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Allen, G.R. and Munday, P.L. 1994. Kimbe Bay rapid ecological assessment: the coral reefs of Kimbe Bay (West New Britain, Papua New Guinea): Fish diversity of Kimbe Bay. The Nature Conservancy, South Pacific program office, Auckland, New Zealand.
Anderson, C. and Hafiz, A. 1995. Common reef fishes of the Maldives. Novelty Printers and Publishers, Republic of Maldives.
Broad, G. 2003. Fishes of the Philippines. Anvil Publishing, Inc., Pasi City.
Burgess, W.E. 1978. Butterflyfishes of the world. A monograph of the Family Chaetodontidae. T.F.H. Publications, Neptune City, New Jersey.
Francis, M.P. 1993. Checklist of the coastal fishes of Lord Howe, Norfolk, and Kermadec Islands, Southwest Pacific Ocean. Pacific Scientific 47(2): 136-170.
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Fricke, R. 1999. Fishes of the Mascarene Islands (Réunion, Mauritius, Rodriguez): an annotated checklist, with descriptions of new species. Theses Zoology, Königstein, Germany.
Hoese, D.F., Bray, D.J., Paxton, J.R. and Allen, G.R. 2006. Fishes. In: P.L. Beesley and A. Wells (eds), Zoological Catalogue of Australia, pp. 2178. Australian Biological Resources Study and Australia's Commonwealth Scientific and Industrial Research Organisation (CSIRO), Australia.
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Masuda, H., Amaoka, K., Araga, C., Uyeno, T. and Yoshino, T. 1984. The fishes of the Japanese Archipelago. Tokai University Press, Tokyo, Japan.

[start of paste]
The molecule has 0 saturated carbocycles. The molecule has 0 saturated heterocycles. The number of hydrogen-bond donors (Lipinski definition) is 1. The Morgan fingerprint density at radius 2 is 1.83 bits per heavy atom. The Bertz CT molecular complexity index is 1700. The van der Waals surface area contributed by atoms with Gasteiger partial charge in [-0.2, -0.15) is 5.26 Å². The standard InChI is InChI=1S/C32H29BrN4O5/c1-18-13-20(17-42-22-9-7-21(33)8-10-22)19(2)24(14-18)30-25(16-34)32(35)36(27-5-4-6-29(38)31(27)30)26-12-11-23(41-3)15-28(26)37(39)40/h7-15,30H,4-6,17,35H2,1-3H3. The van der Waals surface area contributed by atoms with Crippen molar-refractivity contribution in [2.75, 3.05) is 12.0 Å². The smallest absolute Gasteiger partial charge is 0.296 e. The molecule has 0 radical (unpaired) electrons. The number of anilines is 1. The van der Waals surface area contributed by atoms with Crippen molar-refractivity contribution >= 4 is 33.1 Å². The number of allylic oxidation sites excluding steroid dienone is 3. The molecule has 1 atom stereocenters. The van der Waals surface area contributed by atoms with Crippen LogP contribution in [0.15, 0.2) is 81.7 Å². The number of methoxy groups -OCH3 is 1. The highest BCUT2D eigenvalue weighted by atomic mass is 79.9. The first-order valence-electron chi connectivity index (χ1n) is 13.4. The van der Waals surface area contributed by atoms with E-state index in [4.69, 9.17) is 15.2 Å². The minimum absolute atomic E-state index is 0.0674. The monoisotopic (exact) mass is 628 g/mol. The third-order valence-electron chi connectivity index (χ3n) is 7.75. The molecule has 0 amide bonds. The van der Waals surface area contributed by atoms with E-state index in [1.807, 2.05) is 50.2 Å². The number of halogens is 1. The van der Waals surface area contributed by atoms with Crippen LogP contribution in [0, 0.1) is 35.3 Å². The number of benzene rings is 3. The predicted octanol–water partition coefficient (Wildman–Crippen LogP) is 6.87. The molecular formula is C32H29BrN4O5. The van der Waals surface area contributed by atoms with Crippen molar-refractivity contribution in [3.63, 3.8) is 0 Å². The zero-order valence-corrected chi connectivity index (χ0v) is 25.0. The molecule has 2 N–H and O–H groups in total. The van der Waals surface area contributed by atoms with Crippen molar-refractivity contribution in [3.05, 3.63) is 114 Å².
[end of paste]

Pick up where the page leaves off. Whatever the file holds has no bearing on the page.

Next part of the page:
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Myers, R.F. 1989. Micronesian Reef Fishes: A practical Guide to the identification of the Coral Reef Fishes of the Tropical Central and Western Pacific. Coral Graphics, Barrigada, Guam.
Myers, R.F. 1999. Micronesian reef fishes: a comprehensive guide to the coral reef fishes of Micronesia. Coral Graphics, Barrigada, Guam.
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Randall, J.E., Earle, J.L., Hayes, T., Pittman, C., Severns, M. and Smith, R.L.F. 1993. Eleven new records and validations of shore fishes from the Hawaiian Islands. Pacific Science 47(3): 222-239.
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Steene, R.C. 1978. Butterfly and angelfishes of the world. A.H. and A.W. Reed Pty Ltd., Australia.
Werner, T.B. and Allen, G.R. 1998. Reef fishes of Milne Bay Province, Papua New Guinea. In: T.B. Werner and G.R. Allen (eds), A Rapid Marine Biodiversity Assessment of Milne Bay Province, Papua New Guinea--Survey II (2000). Conservation International, Washington, USA.
Werner, T.B. and Allen, G.R. 2000. A rapid marine biodiversity assessment of the Calamianes Islands, Palawan province, Philippines. RAP Bulletin of Biological Assessment 17. Conservation International, Washington, USA.
|Citation:||Rocha, L.A., Pyle, R., Myers, R., Craig, M.T., Pratchett, M. & Carpenter, K.E. 2010. Heniochus diphreutes. The IUCN Red List of Threatened Species 2010: e.T165683A6090332.Downloaded on 20 July 2018.|